Paul Willis is a British sociologist. Willis was born in Wolverhampton and studied at Birmingham and Cambridge universities. Paul Willis is a leading British cultural theorist. He was a Professor of Social/Cultural Ethnography at Keele University. His most famous book entitled “Learning to labour” was a series of observations and interviews in a school, which was created to discover why working class children get working class jobs.
Paul Willis studied a group of 12 working-class boys during their last year and a half in school and their first few months at work. He conducted a series of interviews and observations within a school, with the aim of discovering why ‘working class kids get working class jobs’.
He identified two groups of pupils as the ‘lads’ and the ‘ear ‘oles’.
The ‘lads’ were working class boys who expressed a negative attitude to academic work and also showed strongly racist and sexist attitudes. They tried to drink and smoke to become part of a more adult world and thought that manual work, such as building, was far more important to mental work. Seeing as society is run by capitalism, the lads recognised that there was no such thing as an equal opportunity for them, as no matter how hard they tried, they would still remain far less successful than middle class students. This links to the Marxist idea that there is no meritocracy in a capitalist society.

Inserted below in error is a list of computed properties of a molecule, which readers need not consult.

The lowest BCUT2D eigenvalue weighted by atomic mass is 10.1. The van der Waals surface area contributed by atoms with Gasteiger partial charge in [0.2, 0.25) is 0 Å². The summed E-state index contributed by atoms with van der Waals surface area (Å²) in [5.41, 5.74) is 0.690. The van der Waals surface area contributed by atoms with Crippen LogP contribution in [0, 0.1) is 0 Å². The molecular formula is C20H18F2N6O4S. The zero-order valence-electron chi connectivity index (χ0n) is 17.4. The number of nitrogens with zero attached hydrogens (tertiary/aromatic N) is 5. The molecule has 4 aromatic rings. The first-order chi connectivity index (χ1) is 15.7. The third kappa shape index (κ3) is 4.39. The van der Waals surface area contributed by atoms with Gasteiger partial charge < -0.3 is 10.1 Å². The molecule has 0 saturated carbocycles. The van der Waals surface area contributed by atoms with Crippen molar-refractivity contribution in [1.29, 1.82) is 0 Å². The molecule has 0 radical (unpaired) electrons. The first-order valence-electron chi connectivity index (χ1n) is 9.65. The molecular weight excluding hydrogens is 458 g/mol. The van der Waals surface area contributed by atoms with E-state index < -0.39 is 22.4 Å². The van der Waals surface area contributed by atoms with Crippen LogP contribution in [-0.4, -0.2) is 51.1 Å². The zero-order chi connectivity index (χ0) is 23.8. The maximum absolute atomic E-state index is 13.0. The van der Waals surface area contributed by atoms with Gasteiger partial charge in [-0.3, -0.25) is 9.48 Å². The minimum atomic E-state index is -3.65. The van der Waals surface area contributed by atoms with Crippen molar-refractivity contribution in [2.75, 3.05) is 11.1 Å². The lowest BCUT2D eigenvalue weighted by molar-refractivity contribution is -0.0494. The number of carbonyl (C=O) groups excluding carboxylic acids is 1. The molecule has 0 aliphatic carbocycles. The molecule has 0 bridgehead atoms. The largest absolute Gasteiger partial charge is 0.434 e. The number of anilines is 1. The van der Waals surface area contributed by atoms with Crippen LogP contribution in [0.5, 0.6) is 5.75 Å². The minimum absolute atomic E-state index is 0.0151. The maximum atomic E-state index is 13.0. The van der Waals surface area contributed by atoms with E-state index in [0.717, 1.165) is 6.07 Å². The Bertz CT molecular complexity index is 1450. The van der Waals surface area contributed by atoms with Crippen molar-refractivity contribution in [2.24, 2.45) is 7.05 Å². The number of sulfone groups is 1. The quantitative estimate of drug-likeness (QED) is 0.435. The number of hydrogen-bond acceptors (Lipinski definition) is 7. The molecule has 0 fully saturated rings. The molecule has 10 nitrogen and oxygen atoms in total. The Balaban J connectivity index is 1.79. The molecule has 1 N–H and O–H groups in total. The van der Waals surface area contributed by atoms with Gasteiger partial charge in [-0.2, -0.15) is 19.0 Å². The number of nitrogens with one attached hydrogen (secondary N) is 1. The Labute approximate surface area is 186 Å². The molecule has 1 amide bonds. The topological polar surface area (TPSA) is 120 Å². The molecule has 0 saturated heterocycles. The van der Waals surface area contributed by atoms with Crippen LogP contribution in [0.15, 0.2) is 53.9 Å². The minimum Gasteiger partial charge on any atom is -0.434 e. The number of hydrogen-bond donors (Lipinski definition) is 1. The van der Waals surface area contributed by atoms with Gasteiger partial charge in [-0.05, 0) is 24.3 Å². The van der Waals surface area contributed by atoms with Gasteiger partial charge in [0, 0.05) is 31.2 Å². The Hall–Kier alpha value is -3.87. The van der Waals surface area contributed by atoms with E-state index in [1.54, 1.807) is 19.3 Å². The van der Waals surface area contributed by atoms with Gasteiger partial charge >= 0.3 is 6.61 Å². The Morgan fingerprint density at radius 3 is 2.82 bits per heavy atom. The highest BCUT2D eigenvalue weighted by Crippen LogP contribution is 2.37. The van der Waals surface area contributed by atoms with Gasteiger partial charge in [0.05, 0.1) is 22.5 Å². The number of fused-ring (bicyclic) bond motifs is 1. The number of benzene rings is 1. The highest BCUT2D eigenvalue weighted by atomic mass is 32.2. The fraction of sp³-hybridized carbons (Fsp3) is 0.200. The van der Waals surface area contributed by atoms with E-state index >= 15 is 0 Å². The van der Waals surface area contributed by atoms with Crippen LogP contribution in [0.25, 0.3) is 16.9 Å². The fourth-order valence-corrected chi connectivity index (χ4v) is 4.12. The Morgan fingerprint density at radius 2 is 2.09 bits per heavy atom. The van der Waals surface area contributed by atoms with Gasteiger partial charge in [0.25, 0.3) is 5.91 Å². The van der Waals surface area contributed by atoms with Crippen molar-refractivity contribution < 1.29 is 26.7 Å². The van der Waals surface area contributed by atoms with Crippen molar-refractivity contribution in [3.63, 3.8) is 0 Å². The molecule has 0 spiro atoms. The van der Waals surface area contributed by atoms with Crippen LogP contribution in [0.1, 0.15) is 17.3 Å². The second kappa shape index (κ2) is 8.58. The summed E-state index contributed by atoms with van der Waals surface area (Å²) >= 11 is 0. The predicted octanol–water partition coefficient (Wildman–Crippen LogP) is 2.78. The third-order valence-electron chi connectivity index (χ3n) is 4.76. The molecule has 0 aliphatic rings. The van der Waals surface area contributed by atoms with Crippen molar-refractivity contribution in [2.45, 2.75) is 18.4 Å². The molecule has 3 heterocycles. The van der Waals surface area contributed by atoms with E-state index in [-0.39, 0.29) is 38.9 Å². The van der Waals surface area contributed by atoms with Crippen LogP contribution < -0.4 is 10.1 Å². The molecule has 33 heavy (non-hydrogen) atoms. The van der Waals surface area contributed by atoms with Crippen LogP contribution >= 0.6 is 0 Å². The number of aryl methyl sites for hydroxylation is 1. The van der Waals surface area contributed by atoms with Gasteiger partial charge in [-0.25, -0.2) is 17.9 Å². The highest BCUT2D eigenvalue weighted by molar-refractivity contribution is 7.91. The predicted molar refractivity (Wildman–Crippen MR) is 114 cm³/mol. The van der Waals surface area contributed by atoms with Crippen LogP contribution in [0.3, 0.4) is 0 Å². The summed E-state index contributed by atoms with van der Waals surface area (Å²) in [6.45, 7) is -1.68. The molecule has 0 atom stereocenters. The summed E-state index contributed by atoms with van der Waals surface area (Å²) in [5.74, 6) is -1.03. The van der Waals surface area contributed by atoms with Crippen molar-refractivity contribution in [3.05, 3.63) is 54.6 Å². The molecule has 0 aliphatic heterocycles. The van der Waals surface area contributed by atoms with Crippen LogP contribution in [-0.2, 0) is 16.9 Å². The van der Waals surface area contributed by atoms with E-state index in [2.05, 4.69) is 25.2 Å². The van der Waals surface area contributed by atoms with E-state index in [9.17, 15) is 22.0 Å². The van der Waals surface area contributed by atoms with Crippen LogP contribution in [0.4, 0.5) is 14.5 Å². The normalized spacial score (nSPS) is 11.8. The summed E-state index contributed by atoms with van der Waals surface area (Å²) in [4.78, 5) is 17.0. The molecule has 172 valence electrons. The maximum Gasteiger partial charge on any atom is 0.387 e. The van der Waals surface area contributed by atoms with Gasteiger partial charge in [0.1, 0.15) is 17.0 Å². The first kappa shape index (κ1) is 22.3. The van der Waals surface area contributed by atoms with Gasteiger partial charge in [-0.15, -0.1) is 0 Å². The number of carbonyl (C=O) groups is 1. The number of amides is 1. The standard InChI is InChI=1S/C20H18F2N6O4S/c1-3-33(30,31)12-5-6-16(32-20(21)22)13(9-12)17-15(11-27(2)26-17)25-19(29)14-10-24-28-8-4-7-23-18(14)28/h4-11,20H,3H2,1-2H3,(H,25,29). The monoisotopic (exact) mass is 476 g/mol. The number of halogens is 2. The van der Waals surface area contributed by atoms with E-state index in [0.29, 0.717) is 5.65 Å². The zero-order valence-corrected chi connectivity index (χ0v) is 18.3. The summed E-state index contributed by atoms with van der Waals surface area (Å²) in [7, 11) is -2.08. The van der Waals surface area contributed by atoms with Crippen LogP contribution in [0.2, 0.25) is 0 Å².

One of the main motivations for the lad’s rejecting their education would be the ear’oles.
The ear’oles were seen as school conformists by the lads and were the complete opposite to them when it came to academic progress. Ear ‘oles were looked down on by the lads as they were the children who followed the school rules, respected their teachers, and commited to their education. Lads did not just dislike ear’oles, they felt they had superiority over them. This was because the lads believed that the ear’oles were wasting their time at school by not being able to have fun or be independent.
Willis found a number of similarities between the attitudes and behaviour developed by the lads in school and those on a shop floor at work. Having a laugh was important in both situations as a means of dealing with boredom, authority and repetitiveness.
The lads rejected school and mentally prepared themselves for a place in the workforce invariably at manual level. They learned to put up with boredom, had a laugh and to basically accepted the labour of low-skill and low-pay jobs.
Courtesy of Lee Bryant, Director of Sixth Form, Anglo-European School, Ingatestone, Essex